Since Blender 3.0 was released in 2021 we’ve been treated to a number of iterations, and we’re now at version 3.5. The past 18 months have seen improvements in every area of the software including modelling, animation and rendering, as well as the asset management.
You can recap by reading our Blender 3.1 review, but now Blender 3.5 ships with some stonking new features and improvements including a Vector Displacement Map (VDM) brush for sculpting, a set of assets to use with the incredible hair system, and a Viewport compositing experience that promises to be particularly useful.
Blender 3.5 makes tweaks to familiar tools, including new nodes for procedural modelling and image processing, lighting improvements and Grease Pencil advancements among many other much-needed changes. (If you're new to this free 3D software, read our Blender tutorials roundup to find out you can do with it.)
Blender 3.5 review: this is a game-changer
The feature I am most impressed by in Blender 3.5 is the all-new VDM brush; a sculpting brush that enables displacement of the mesh in three different dimensions. Those familiar with Mudbox and ZBrush will wonder what all the fuss is about, but advanced and bespoke features like this in a non-specialist piece of software are exciting, especially when that software is absolutely free. (Read our guide to the best 3D modelling software for more alternatives to Blender.)
This is a game-changer for digital sculpting in Blender because it essentially enables artists to drop ready-made features into their sculpts. For faces, this includes the likes of noses, mouths and ears, but these displacements could include anything. One of the biggest highlights is that sculpting of the newly created geometry can continue, as normal, straight after.
This new brush will help to drastically reduce the amount of time it takes digital sculptors to create. It will also increase the amount of time these artists can spend focusing on the finer details, dramatically improving their work. This will, no doubt, prove to be an addictive brush, enabling artists to make the best use of their time and put their skills to much better use.
One of the downsides to a tool like this could be that artists get lazy relying on the same old assets, resulting in work that starts to look a little predictable. This can be partly mitigated against by further sculpting features after they have been inserted, but this might not be enough to mask a cookie-cutter approach.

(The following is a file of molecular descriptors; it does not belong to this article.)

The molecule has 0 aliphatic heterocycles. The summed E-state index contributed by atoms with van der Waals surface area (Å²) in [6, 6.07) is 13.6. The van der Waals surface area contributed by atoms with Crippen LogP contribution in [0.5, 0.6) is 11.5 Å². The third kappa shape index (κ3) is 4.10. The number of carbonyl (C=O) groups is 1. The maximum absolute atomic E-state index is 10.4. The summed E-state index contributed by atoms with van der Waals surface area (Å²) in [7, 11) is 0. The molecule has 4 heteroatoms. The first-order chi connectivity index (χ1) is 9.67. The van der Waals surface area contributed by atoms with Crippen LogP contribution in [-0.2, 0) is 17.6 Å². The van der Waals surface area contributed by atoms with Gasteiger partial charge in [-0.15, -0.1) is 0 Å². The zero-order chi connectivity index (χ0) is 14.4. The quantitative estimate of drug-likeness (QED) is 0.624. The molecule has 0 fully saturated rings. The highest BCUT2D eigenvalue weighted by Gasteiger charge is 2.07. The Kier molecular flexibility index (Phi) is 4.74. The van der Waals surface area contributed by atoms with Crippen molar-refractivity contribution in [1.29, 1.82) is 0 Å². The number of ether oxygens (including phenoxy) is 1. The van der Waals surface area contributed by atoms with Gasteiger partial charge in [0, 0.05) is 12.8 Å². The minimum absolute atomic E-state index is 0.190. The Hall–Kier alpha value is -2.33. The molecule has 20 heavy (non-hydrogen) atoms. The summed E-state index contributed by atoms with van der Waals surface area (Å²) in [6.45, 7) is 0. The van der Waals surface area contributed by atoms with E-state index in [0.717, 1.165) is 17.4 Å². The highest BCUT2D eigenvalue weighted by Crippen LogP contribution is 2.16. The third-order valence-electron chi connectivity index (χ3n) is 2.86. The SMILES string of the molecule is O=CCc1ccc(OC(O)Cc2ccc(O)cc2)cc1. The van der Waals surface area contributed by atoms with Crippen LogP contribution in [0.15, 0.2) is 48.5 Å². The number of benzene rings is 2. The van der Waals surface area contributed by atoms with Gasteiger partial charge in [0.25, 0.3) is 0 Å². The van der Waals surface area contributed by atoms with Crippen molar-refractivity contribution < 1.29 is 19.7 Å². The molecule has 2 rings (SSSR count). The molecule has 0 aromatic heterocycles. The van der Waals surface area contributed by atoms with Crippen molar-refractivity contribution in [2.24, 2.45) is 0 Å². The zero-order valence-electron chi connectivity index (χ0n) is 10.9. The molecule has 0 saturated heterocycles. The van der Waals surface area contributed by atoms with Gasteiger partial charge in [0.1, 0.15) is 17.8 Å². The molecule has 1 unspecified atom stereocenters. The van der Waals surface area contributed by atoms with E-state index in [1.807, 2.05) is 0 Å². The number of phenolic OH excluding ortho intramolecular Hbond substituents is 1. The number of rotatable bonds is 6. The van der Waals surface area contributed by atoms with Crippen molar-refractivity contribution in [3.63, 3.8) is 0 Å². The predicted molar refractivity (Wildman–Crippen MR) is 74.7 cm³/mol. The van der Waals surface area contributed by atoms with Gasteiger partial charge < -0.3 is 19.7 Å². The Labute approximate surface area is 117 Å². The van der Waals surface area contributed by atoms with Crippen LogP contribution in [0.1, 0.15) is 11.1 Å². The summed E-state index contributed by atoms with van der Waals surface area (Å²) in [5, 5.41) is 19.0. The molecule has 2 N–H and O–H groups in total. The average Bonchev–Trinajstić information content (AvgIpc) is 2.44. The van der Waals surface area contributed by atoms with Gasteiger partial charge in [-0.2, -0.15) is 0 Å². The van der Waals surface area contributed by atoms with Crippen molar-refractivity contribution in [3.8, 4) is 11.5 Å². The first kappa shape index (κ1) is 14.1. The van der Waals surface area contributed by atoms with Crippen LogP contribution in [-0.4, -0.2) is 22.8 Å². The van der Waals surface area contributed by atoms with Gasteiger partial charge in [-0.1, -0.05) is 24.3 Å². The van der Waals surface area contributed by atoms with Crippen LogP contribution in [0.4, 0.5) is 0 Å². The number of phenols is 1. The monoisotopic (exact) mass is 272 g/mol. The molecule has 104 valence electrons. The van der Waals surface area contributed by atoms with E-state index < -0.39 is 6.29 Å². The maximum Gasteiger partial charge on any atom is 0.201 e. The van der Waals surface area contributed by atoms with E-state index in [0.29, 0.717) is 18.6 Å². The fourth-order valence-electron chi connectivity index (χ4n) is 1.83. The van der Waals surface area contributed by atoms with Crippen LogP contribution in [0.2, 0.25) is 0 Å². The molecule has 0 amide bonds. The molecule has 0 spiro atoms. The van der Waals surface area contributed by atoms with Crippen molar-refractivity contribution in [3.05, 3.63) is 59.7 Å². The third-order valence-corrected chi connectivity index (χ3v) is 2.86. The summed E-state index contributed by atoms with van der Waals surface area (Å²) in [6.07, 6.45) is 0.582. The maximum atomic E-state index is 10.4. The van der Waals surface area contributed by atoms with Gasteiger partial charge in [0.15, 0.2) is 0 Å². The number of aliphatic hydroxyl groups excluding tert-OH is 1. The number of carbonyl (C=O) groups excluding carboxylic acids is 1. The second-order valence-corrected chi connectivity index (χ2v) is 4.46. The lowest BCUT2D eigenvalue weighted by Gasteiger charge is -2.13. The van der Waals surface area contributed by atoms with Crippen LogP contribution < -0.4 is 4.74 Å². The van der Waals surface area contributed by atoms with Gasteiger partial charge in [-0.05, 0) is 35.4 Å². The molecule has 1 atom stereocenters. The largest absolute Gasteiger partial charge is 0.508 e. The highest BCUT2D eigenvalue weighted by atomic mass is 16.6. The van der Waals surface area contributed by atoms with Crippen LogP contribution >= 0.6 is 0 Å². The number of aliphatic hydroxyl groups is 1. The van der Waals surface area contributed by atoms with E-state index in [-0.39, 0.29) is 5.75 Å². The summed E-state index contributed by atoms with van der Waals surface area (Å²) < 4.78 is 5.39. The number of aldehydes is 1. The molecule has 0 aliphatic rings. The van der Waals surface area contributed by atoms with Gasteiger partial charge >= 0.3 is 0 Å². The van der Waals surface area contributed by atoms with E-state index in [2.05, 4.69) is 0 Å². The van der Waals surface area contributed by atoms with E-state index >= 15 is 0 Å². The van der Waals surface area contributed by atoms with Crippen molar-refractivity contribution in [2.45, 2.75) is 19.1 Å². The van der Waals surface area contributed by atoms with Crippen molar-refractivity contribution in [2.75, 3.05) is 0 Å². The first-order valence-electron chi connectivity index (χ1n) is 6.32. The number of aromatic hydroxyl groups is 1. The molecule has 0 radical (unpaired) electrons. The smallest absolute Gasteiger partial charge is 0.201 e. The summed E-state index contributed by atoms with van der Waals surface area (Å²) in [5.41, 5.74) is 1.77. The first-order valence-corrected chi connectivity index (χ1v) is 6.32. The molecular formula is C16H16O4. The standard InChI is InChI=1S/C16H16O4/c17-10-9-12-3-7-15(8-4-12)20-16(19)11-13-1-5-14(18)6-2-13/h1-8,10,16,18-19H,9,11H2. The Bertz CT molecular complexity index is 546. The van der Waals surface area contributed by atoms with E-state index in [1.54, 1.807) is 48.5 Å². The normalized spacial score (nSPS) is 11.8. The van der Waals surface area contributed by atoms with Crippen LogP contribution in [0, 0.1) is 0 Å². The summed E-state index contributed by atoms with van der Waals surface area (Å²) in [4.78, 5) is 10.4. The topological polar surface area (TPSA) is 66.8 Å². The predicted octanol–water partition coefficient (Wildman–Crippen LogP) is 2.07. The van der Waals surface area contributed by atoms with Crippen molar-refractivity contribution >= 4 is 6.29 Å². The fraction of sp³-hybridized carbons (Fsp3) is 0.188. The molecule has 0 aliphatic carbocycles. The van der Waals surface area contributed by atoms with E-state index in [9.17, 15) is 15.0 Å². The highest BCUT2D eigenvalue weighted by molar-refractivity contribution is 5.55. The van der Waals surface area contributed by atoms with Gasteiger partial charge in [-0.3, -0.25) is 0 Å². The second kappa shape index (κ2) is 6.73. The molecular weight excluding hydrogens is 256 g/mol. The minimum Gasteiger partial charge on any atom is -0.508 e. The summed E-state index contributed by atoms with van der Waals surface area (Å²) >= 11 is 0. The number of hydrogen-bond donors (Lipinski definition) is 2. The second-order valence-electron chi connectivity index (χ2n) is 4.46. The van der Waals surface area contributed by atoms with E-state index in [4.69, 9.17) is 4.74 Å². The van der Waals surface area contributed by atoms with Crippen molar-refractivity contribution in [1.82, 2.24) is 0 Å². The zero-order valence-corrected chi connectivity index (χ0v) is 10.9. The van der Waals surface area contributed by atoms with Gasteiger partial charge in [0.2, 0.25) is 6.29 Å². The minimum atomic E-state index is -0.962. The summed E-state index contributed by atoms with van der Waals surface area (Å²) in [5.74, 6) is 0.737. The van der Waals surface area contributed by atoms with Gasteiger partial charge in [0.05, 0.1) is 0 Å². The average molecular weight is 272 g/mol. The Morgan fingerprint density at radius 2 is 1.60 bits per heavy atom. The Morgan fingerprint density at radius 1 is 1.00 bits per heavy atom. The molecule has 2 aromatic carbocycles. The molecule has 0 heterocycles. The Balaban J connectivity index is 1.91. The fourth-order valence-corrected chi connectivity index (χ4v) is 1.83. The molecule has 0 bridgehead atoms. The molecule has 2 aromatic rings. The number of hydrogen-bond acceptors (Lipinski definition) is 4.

Blender 3.5 review: hair impresses
The Blender world, for character artists, gets even brighter with another character-related feature improvement. Artists who keep a keen eye on the world of Blender will know the hair toolset has only recently made its way out of the oven, but it’s still receiving a sizeable update with improved tools and an asset library.
Any number of these 26 hair assets can be added either as modifiers, or for even greater control as Geometry nodes. Functionality includes the ability to generate and deform hair. It’s also important to note that hair simulation is not yet included in the new hair system, so artists and studios may still want to hold off migrating from old to new until this has been achieved.
Blender 3.5 review: points to a bright future
A refinement to the 3D viewport compositor in Blender is a particularly exciting addition too. Any workflow that is streamlined and more closely connected is a big win in my book. Traditionally, compositing of images would be carried out by an external tool such as Photoshop, or for videos in something like After Effects. The exporting of frames to an external editor meant a lot of back and forth that was not only frustrating, but at points time-consuming.
A lot of this is done away with as Blender introduces a new GPU-based compositor that overlays edits on top of the compositing result. This means that colour corrections, lens distortions and glare, to name a few, are overlaid right inside the viewport. I love this feature, but it's still work in progress, so don't expect it to be perfect just yet.
I think one of the most exciting parts about this feature is that it’s only just the beginning of where Blender can go in the future; interactive rendering has reduced the gap between creativity and final results. This compositing integration is another step toward being able to not only do everything inside Blender, but to be able to do it with speed and ease too. Keep your eyes peeled for a fully featured interactive real-time compositor soon.
Blender 3.5 review: should I buy it?
Well, the question above it not really the issue with Blender, as it's free and can be downloaded right now from the official Blender website. I'd highly recommend anyone who wants to get into 3D art or seasoned pros looking for a new set of tools to give Blender a try.
It's not the same clumsy software of yesteryear, Blender is now a professional grade suite of tools that has been used to create films such as Netflx's Next Gen. Read our guide to getting started in Blender for a crash course.
This content originally appeared in 3D World magazine. Subscribe to 3D World at Magazines Direct.